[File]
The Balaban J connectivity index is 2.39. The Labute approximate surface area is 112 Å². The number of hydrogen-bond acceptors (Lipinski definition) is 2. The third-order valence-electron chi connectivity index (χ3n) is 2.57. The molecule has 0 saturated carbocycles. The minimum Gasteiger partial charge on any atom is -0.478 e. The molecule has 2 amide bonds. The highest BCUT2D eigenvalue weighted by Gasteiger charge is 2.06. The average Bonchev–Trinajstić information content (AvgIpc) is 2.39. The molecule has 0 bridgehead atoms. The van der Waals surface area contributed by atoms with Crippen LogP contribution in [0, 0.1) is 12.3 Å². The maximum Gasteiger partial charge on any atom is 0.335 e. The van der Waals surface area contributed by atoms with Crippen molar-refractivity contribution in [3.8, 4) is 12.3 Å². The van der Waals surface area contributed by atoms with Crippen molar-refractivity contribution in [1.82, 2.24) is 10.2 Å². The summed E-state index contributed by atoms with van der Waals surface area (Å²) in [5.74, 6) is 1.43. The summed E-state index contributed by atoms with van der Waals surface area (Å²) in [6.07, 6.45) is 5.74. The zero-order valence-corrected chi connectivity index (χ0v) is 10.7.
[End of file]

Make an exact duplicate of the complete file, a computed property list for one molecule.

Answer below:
The Balaban J connectivity index is 2.39. The Labute approximate surface area is 112 Å². The number of hydrogen-bond acceptors (Lipinski definition) is 2. The third-order valence-electron chi connectivity index (χ3n) is 2.57. The molecule has 0 saturated carbocycles. The minimum Gasteiger partial charge on any atom is -0.478 e. The molecule has 2 amide bonds. The highest BCUT2D eigenvalue weighted by Gasteiger charge is 2.06. The average Bonchev–Trinajstić information content (AvgIpc) is 2.39. The molecule has 0 bridgehead atoms. The van der Waals surface area contributed by atoms with Crippen LogP contribution in [0, 0.1) is 12.3 Å². The maximum Gasteiger partial charge on any atom is 0.335 e. The van der Waals surface area contributed by atoms with Crippen molar-refractivity contribution in [3.8, 4) is 12.3 Å². The van der Waals surface area contributed by atoms with Crippen molar-refractivity contribution in [1.82, 2.24) is 10.2 Å². The summed E-state index contributed by atoms with van der Waals surface area (Å²) in [5.74, 6) is 1.43. The summed E-state index contributed by atoms with van der Waals surface area (Å²) in [6.07, 6.45) is 5.74. The zero-order valence-corrected chi connectivity index (χ0v) is 10.7.